Friday, June 1st, 2012
Alberobello - Trulli The trulli are limestone houses found in the region of Puglia, which are beautiful examples of the ancient technique of drywall construction that is still used today for houses in the region. The trulli are built from rough limestone rocks and boulders, usually domed or in a pyramid shape, which have been collected from nearby fields. The traditional Apulian stone houses or store rooms often have cone shaped roofs and this style of home is typical not only to Alberobello
Friday, June 1st, 2012
The norman-swabian castle in Barletta. Annunziata Bastion Ph.   The sea presents an extra special experience.  The sight of it, the sound of it and the smell of it totally engrosses every bit of you whenever you encounter it.  There is much to see in the natural world that leaves you totally overwhelmed, but somehow the sea captivates you even more.  Couple that image with the fact that you are in Italy and it magnifies the experience
Friday, June 1st, 2012
Castel del Monte Ph.   Castel del Monte is a unique castle built in the 13th century by Holy Roman Emperor Frederick II, in the Apulia region. When the Emperor had the castle built, he created a symbol which was of much significance, reflected in the layout, shape and the location of the castle. Castel del Monte is located on a small hill close to the Santa Maria del Monte monastery, near the town of Andria.   Castel del Monte is a perfect example
Friday, June 1st, 2012
A Rustic Trullo Deforestation At one time, Puglia was full of trees. Of course, it still is full of trees - Olive trees that is - but, years ago, there would have been forests of Pine, Yew, Beech and others. Today, Puglia is a land of plains and huge cultivated areas of vineyards, olive trees and citrus groves. The forests of old have largely disappeared, cut down many centuries ago, probably to make way for agriculture and plains for grazing livestock. With the disappearance of the forests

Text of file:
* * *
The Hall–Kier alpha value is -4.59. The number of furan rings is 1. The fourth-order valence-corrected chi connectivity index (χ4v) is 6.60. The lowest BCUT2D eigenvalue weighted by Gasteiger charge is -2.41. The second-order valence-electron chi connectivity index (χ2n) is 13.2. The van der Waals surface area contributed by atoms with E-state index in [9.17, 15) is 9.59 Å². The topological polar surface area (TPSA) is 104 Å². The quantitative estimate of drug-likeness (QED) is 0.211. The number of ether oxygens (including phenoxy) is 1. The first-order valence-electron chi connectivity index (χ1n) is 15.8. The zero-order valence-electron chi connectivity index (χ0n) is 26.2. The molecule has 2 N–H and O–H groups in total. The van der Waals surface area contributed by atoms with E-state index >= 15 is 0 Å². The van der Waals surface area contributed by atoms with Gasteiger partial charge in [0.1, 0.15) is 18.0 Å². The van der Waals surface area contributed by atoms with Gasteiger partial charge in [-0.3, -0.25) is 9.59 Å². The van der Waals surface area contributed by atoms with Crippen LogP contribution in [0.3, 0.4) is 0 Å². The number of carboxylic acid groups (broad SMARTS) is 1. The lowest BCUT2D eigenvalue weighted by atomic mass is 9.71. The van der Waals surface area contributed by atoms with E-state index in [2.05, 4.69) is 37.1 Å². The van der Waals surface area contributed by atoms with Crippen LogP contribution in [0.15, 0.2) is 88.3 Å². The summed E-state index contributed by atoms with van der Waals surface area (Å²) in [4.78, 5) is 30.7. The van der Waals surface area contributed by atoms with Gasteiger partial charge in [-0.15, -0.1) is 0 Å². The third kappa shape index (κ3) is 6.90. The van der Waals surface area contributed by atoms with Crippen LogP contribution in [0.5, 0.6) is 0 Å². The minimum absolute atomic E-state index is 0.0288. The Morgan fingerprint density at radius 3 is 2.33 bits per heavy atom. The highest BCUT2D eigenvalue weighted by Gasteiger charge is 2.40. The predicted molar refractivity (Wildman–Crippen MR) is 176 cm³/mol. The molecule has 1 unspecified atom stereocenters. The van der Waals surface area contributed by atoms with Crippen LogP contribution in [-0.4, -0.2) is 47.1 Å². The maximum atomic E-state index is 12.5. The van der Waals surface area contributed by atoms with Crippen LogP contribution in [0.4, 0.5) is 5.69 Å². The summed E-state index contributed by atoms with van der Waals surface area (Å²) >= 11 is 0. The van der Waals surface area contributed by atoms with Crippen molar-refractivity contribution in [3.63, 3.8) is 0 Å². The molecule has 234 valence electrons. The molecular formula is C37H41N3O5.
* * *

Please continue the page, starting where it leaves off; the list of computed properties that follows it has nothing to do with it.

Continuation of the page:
Friday, June 1st, 2012
Duomo Square in Lecce Ph. Depositphotos/milla74   In your search of Italy and all of its beautiful corners, you do not want to miss the south eastern edge of the country. The "heel of the boot" of Italy provides many who come here with a variety of experiences for each of the senses. Natural scenery, remnants of cultures thousands of years old, an eclectic array of cuisines, each set in motion by the many people that have inhabited this area over the years all call you to
Friday, June 1st, 2012
Sant'Agata di Puglia.   Sant'Agata di Puglia. Sant'Agata di Puglia is a town and a commune located in the Apulia region in the province of Foggia. The town is located in the Colaggio valley and had gained much importance in the ancient times due to its strategic location. The town had a different name in the Roman times, but in 592 the remains of St. Agatha were moved to Rome and it was then that the present day name of the
Friday, June 1st, 2012
Trulli of Puglia You won't need anyone to tell you when you arrive in Puglia's Itria Valley. You'll know you're there when you see mysterious stone buildings with conical roofs suddenly appearing everywhere you look. You might need to remind yourself that you haven't suddenly entered a fairy tale land peppered with miniature castles. Instead, you will see for yourself what a growing number of travellers are coming to discover: the Trulli. Although they can be found all over the Itria Valley
Friday, June 1st, 2012
Puglia   Apulia or Puglia is a long, slender region with a vast stretch of sun-baked coastline. Apulia's southernmost tip, the Salento peninsula, forms the heel of the Italian boot. Apulia is bordered on the northwest by Molise and its western border is with Campania and Basilicata. Apulia consists of rolling plains and gentle uplands, sources of grain and the nation's largest volumes of wine and olive oil. Apulia's most prominent geographical feature is the Gargano peninsula, which